Vol. XVI No. 2
Some Observations About Early Dollars
By John J. Haugh
(Editor’s Note: The following is an excerpt from the Introduction of a soon-to-be-published book on Early Dollars by Jules Reiver. It is available through Krause Publications. This is the third of three articles that will appear in the NSDR Journal. We are thankful to John Haugh, Jules Reiver and Jim Stoutjesdyk of Heritage Rare Coins for allowing us to present this sneak preview to our readers.)
UNCERTIFIED (“RAW”) VS. “CERTIFIED” EDs
The argument between proponents of uncertified (or “raw”) and “certified” (coins encased in plastic holders, graded by “independent” services which issue limited guarantees) will probably never end. Though the early copper collectors are the most vocal of collector groups opposed to these “holders,” ED enthusiasts are a close second. Many ED collectors are specialists remain adamantly opposed to “certification.”
Certified proponents argue holders have reduced counterfeits, made grading more consistent, and have curbed the tendency to “buy the coin as VF, sell as XF-AU,” as well as given collectors and “investors” more confidence. Opponents of certification argue the process siphons needed money from the hobby, leads to “holder worship”, encourages hair splitting between grades and encourages “coin doctors” to make minor adjustments, then cover up their handiwork through adding artificially dark toning (or other “masks”), and have coins upgraded by services. Moreover, many ED collectors – especially those used to being able to “handle and feel” their coins, as well as examine the rims and lettered edges – believe strongly that holders inhibit the joy of owning and examining them.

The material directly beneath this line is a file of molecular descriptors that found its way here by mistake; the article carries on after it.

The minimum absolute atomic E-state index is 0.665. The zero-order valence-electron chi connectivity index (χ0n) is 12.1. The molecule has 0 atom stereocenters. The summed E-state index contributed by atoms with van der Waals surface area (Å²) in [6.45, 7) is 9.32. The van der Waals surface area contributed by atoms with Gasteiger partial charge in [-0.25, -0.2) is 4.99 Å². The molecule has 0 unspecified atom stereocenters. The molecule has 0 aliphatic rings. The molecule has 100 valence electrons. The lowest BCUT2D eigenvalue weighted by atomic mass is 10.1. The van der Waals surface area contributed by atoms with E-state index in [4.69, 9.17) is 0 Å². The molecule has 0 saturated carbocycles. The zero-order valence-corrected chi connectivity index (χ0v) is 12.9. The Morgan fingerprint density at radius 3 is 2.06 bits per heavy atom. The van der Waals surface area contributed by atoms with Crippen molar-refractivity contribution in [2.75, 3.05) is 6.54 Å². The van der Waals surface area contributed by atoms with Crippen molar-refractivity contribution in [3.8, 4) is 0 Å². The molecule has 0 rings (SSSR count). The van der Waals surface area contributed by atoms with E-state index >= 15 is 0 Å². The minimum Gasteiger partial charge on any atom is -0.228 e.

Holders do preclude the examination of the edge lettering and the outer edge of the rims. A number of collectors will buy EDs in holders, then “crack” them out. Each side’s vocal advocates can recount anecdotal, true horror stories to back up their positions. Opponents of certification can, for example, point to certified coins sold by reputable auction houses as “AU” which are now in “MS” holders. Proponents can recount true incidents of uncertified EDs catalogued as AU – or sold at that grade by dealers – which later proved to be holed and plugged, clearly a lesser grade, or even counterfeit.
This writer belongs to neither camp, buying, selling and stocking both uncertified and certified. The most sensible alternative is to follow the maxim “buy the coin, not the holder.” The trend of the market clearly favors certification for more expensive and scarcer coins. But, as one wry observer quipped recently, “they (the certification services) won’t really prevail – if ever – (with regard to EDs) until there’s an awful lot of funerals.”